We are seeing global supply chains under pressure. How can a more sustainable agricultural/food sector be part of securing the global food supply?
Crises must be tackled together, and their mutually accumulative effect on each other must be understood. Wise solutions are called for that encompass both higher yield and better biodiversity and climate so that the latter is not achieved by reducing food production.
Setting up solar farms on good farmland, for example, to reduce dependence on Russian gas is problematic if it results in less food availability for the poorest people. Modern solutions for the agricultural sector that look to improve yields in a sustainable way carry immense weight in this context.
Which role can bio solutions play in a sustainable transition, and what obstacles are they facing?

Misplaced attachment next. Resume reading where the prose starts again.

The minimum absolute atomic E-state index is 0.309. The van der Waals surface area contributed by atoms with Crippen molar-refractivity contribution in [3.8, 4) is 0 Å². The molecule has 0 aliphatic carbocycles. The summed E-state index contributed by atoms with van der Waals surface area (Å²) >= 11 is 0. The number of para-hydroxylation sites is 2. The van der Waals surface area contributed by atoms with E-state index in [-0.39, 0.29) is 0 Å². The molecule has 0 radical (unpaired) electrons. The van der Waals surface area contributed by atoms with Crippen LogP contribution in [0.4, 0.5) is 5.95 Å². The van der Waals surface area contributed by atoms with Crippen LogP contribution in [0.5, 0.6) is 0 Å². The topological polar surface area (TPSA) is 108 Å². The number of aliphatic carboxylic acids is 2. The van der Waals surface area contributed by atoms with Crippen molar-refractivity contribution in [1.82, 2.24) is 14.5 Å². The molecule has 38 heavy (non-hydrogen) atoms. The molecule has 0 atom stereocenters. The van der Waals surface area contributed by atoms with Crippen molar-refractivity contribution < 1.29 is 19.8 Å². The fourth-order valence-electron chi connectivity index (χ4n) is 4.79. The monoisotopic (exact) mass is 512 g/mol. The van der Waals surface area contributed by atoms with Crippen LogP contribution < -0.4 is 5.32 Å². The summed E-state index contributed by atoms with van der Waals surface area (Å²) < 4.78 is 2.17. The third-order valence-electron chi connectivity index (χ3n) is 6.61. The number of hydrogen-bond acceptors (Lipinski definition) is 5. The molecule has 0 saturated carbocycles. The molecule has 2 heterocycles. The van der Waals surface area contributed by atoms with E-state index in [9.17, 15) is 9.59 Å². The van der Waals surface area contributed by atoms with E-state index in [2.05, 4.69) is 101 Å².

Sustainable solutions supporting the green transition have vast potential but are facing massive regulatory barriers at EU level. We must protect nature and human beings, so the precautionary principle is important – but what about applying a proportionality principle? With the climate and biodiversity crises, mankind is facing fatal consequences if we don’t act.
So it really doesn’t make sense that natural, microbial solutions that could help counteract these issues perhaps never make it to the market because of a rigid system – then who are we protecting, and from what? Why not apply risk management and a 'flexicurity' model: Fast approval and market entry and fast off the market in case of challenges. That is why bringing the food value chain and legislators together is so important. Companies are going from adjusting existing political framework conditions to working on changing them to promote sustainable solutions for a greener future.